What foods are uniquely American?

This thread, which discusses student complaints about cultural appropriation and ethnic foods in Oberlin College’s dining halls, got me to wondering:

If the goal is to serve food that hasn’t been culturally appropriated, then what food would that be?

What foods are uniquely American? This will be hard to define, I know, but you can certainly argue your case for whatever food you care to nominate.

I suspect we’d all agree that pizza is right out, for example. But what about the California roll? Depending on who you talk to, it’s believed to have been invented in California - but by a Japanese chef. So is it uniquely American? Or is it just a lame imitation of traditional Japanese cuisine? Dunno. If it’s not uniquely American, then what is? Even classic southern barbeque is a mutation of native Caribbean cuisine.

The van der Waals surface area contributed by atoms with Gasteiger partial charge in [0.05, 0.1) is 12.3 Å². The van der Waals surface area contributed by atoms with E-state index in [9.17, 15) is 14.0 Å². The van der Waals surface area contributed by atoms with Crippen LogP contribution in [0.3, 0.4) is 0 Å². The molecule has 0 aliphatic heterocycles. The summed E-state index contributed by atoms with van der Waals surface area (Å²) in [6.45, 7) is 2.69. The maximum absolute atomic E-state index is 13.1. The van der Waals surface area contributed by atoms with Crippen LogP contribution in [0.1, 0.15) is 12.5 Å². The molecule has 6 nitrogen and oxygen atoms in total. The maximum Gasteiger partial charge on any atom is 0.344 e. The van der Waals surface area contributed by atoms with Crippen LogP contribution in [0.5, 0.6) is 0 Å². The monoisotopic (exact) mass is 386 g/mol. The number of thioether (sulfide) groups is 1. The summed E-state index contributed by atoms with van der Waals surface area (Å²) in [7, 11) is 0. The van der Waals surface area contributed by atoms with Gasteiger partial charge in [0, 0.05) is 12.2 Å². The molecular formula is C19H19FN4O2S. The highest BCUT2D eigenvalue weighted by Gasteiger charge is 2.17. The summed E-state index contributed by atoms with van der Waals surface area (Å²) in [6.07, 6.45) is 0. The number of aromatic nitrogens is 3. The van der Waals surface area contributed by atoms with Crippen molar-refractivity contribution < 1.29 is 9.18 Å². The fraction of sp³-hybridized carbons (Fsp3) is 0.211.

Fried chicken? Maybe not.

So what are the nominees?

Chicken balls

Corn dog

Chicken fried steak? Sweet tea?

All that deep fried weirdness that you see at State Fairs.

Cotton candy?

And I think pumpkin pie.

Maize Corn.

Breakfast cereals.

Waldorf Salad.

There’s a reason it was used in Fawlty Towers as a dish ordered by an obnoxious American.

At that, Cobb Salad.

How about a Philly Cheesesteak? Maybe a Reuben?

Fry bread

We should maybe mention New England Clam Chowder (and Manhattan Clam Chowder, and Clams Casino, and Oysters Rockefeller).

Corn bread. Heck, corn PUDDING.

Eggs Benedict.

Chips and french fries



You’d probably have to do item by item research to figure out if Minnesotans or Scots fried each one first.

Fortune cookies.

Cajun is French-Canadian. It was brought down south from Quebec at the time when french and brits really hated each other and french said fuck it and immigrated from St Lawrence river

Chili con carne, apparently.